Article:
Skip navigation

Category Archives: Green belt

Woking skyline 3

The towers of Woking’s Victoria Square development are beginning to dominate the local skyline, just as the council’s chief executive Ray Morgan envisioned they would. Rightly or wrongly, it has long been the perception among many residents that it is only the views of Morgan that really count when it comes to anything that is allowed to happen in this town.

The towers that now loom high on the local skyline merely foreshadow more to come, with another development planned close to Woking station, and three more towers due next to the new fire station in Goldsworth Road as well. They are seen as part of Morgan’s vision for Woking, which is, according to various accounts, a “mini-Singapore”, a “mini-city” in Surrey, and a landmark that can be spotted from the top of the viewing area of the Shard in London.

Many long-standing residents of Woking have been dismayed at seeing the initial three towers go up, although Wokingmatters does confess to liking the changes to the skyline that are taking place, and believes that they help to put the town on the map.

Councillors have argued that the only way is up, because Woking is surrounded by green belt, and does not have that much spare land to build houses on. But for many, it all adds to the feeling of Year Zero in Woking borough – that there is always work somewhere going on – and with the wholesale demolition and regeneration of Sheerwater, plus the dramatic redevelopment earmarked for the centre of West Byfleet still to come, there is no end in sight.

Questions have been asked for some time about the level of debt that Woking council has taken on over the years to invest in developing the town. This week a Conservative councillor switched to the Liberal Democrats, and accused his former colleagues of “failing on openness, proper consultation, and financial disclosure”.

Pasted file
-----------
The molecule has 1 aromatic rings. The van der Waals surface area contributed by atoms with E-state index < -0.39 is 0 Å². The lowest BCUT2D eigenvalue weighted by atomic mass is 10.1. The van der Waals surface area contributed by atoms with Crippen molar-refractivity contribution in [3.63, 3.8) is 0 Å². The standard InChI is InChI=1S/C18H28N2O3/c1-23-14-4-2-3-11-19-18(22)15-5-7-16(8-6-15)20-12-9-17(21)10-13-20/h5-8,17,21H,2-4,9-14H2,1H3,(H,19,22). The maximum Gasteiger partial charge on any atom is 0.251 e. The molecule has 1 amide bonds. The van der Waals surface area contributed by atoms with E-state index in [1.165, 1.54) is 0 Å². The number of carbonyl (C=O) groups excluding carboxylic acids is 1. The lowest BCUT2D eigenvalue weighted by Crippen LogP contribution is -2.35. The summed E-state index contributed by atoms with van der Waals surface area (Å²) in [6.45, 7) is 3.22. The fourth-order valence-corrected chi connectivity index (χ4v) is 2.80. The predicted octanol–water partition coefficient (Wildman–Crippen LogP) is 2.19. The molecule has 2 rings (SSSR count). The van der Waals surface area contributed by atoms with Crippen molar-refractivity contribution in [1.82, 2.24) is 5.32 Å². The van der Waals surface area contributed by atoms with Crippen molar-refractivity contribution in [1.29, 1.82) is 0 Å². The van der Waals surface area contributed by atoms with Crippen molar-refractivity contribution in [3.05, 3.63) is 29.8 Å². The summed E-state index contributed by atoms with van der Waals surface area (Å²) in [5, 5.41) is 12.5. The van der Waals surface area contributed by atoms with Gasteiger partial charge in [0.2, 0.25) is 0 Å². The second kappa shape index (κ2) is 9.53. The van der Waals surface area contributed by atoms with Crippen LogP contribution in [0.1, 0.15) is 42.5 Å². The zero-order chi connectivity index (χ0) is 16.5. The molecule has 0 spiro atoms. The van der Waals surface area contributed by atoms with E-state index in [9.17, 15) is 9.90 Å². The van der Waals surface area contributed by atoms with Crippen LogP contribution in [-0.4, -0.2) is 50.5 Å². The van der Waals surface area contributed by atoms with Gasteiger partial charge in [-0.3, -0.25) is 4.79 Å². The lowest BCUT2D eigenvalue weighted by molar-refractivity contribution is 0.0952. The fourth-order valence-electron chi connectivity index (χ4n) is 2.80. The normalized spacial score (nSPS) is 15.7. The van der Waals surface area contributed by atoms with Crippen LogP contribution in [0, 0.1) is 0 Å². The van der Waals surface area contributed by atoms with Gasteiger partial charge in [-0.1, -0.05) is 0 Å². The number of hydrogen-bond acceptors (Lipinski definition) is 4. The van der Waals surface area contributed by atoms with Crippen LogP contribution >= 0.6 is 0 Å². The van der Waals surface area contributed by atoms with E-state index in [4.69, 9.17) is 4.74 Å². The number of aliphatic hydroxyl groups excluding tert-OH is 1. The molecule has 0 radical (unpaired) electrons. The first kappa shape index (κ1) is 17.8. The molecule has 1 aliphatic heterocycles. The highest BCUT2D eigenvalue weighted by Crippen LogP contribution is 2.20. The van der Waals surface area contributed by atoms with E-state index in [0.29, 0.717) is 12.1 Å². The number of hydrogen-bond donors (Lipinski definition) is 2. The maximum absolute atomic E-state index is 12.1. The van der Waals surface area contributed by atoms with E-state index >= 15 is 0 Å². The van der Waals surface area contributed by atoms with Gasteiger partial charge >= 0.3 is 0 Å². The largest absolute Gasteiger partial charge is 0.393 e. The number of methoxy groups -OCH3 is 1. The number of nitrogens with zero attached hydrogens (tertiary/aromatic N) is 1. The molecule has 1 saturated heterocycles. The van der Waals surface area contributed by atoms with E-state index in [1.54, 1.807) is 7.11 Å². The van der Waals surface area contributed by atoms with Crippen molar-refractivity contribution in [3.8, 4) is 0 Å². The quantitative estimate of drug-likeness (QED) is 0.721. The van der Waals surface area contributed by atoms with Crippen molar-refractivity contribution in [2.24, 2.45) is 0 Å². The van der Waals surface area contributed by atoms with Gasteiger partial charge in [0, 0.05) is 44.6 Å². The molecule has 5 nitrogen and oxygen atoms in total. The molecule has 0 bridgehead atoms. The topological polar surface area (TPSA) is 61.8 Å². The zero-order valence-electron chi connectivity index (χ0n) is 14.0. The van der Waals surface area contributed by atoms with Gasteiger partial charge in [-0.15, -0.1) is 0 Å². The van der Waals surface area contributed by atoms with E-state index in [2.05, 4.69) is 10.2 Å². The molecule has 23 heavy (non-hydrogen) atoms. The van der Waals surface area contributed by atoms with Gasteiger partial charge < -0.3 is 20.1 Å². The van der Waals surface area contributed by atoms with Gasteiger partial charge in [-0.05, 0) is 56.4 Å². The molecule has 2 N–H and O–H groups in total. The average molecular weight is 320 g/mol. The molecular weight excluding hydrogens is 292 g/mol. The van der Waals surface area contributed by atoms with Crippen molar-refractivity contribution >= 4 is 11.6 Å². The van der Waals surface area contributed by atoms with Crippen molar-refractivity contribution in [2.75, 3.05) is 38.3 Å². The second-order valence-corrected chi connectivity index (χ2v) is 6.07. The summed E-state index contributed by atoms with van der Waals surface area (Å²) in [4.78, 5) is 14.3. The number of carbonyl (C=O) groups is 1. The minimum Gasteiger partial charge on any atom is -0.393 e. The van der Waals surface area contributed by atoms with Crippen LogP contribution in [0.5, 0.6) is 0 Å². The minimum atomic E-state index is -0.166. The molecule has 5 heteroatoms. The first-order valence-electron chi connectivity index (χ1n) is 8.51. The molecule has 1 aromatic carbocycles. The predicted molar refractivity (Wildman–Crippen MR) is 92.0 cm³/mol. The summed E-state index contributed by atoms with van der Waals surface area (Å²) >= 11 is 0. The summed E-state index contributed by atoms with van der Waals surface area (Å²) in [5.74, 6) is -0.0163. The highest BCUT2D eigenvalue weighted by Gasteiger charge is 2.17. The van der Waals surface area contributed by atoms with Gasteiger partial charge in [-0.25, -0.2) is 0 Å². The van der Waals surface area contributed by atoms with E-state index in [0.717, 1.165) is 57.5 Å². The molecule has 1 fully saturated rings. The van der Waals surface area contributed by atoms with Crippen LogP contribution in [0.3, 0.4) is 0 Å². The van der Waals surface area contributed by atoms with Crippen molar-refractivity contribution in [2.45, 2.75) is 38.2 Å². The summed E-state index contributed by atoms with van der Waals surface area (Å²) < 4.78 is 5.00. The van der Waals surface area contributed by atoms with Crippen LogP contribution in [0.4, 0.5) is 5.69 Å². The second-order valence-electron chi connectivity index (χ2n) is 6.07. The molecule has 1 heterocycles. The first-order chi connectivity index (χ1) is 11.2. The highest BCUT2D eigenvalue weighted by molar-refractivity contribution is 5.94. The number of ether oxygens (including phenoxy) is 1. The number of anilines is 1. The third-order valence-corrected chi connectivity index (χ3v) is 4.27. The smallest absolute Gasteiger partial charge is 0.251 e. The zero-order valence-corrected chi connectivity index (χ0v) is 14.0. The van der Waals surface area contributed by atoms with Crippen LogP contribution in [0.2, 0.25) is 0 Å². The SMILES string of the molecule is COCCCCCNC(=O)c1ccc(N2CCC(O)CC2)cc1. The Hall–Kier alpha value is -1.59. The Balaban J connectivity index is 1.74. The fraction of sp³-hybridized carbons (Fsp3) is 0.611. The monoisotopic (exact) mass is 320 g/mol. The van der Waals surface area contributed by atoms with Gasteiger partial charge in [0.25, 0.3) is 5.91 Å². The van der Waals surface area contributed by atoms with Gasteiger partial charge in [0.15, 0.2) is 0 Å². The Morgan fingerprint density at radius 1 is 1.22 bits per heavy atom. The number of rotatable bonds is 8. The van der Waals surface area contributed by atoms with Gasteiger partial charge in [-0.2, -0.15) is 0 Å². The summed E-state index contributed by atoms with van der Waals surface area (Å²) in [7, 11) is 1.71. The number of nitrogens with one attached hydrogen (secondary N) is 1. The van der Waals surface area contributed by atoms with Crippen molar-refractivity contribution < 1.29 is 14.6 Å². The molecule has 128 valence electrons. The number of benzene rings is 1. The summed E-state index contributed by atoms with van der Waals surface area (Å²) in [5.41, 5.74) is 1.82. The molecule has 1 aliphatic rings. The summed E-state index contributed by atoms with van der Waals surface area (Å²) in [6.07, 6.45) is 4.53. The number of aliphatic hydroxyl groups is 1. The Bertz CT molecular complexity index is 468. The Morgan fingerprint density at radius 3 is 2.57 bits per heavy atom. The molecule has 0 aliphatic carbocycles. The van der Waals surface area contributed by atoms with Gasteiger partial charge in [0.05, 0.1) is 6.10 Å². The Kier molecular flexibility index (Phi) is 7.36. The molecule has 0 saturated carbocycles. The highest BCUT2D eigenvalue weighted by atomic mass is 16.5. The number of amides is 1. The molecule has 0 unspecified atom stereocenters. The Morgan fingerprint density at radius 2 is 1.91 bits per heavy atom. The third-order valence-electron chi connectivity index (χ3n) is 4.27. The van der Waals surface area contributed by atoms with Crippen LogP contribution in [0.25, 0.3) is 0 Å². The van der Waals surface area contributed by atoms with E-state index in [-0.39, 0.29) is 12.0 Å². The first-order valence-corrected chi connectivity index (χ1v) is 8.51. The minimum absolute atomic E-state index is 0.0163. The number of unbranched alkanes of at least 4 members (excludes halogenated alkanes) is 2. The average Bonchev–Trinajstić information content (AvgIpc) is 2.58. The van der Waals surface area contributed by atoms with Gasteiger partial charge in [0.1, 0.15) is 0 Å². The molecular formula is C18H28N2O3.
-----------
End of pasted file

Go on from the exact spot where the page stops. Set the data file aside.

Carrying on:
According to the Woking News & Mail, Graham Chrystie, who has represented Pyrford for eight years, expressed disquiet about the fact that Woking has borrowed more money than almost any other local authority in England. There are new council elections on May 2, but meanwhile councillor Chrystie’s switch has left no party in overall control of the council.

Woking Gateway tower blocks

Artist’s impression of the proposed Woking Gateway towers


Just how much does having motor racing giant McLaren in the borough actually benefit Woking, increasing numbers of residents are beginning to wonder. The latest doubts have emerged after McLaren changed initial plans to expand its technology centre, which had been agreed, on a site on the other side of the A320, to a blueprint adjoining its current HQ, above, that has a much greater impact on the surrounding green belt countryside. Horsell Common Preservation Society has said that McLaren  promised to keep the land which it now plans to build on as open countryside when it was granted permission for its existing building in 1996. The Woking Advertiser quotes a McLaren spokesman as saying that the firm is “an important employer in Woking, providing high quality jobs for over 2,000 people, who all work in an iconic facility which has won countless architectural and environmental awards”. The spokesman added:  “However, we recognise our proposals cannot please everyone. But the planning process is just that – a process – which allows for consultation and discussion. The council will decide whether our scheme is acceptable, but meanwhile, we will engage openly with and listen to all interested parties.” The council is due to make a decision on whether to allow the plans next month. In 2012 McLaren emphatically denied that it had promised to set up a visitor centre in Woking as a condition of its original planning permission, despite the council’s long-standing hopes – a stance that some saw as the company turning its back on the town. In 2013 Woking council’s chief executive, Ray Morgan, said that McLaren’s continuing failure to provide a visitor centre in the town “remains an embarrassment”. Woking’s Conservative MP, Jonathan Lord, is reported by the Woking Advertiser as saying:  “It’s my understanding that this planning permission is going through all the correct processes … this development would bring future high quality jobs to this part of Surrey.”